be questionable about manufacturing conditions...also maybe what you are getting is a low blood sugar reaction?

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I am also a Type 1 diabetic and my blood sugars have been fine (I check it 6-8 times per day including first thing in the morning). My doctor seems to think it's just gluten cross-contamination from somewhere. I just got my blood drawn to test my Transglutaminase IgA again and should have the results by tomorrow. If my levels were 37.3 about a month or two before I started the gluten-free diet and I believe I have been completely gluten free for 2.5 months, should my levels be normal now or does it take more time than that? Thanks!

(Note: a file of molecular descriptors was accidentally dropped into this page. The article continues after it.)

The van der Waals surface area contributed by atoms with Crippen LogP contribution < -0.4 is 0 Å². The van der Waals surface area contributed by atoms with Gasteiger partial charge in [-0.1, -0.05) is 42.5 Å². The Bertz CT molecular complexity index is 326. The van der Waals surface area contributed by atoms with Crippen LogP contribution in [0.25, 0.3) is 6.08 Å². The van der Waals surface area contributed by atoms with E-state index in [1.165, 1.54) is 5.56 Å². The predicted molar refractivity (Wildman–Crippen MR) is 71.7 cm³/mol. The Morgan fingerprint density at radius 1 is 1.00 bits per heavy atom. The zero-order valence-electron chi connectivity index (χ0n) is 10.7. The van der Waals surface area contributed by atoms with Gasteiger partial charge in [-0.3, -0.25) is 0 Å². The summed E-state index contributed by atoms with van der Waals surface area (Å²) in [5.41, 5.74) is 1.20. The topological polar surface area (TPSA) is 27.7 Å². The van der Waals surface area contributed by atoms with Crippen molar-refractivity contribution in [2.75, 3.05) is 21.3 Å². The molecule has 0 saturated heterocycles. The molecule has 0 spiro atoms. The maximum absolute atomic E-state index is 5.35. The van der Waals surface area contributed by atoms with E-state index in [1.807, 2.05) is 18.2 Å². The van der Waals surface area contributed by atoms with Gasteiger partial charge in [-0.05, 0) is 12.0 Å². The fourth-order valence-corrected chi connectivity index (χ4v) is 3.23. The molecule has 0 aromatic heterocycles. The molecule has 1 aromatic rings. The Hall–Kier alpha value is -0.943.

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Okay, thoughts...

1. Gluten free products are not actually free from gluten. They are allowed to have up to 20 ppm concentration of gluten and if you are in the USA, gluten-free food is not currently regulated. So a company that tests its food for gluten before selling it can say it has gluten-free food. A company that just doesn't add gluten 'on purpose' and doesn't test its food can say it has gluten-free food, but it has a much higher risk of getting out a contaminated product without anyone realizing until they get sick.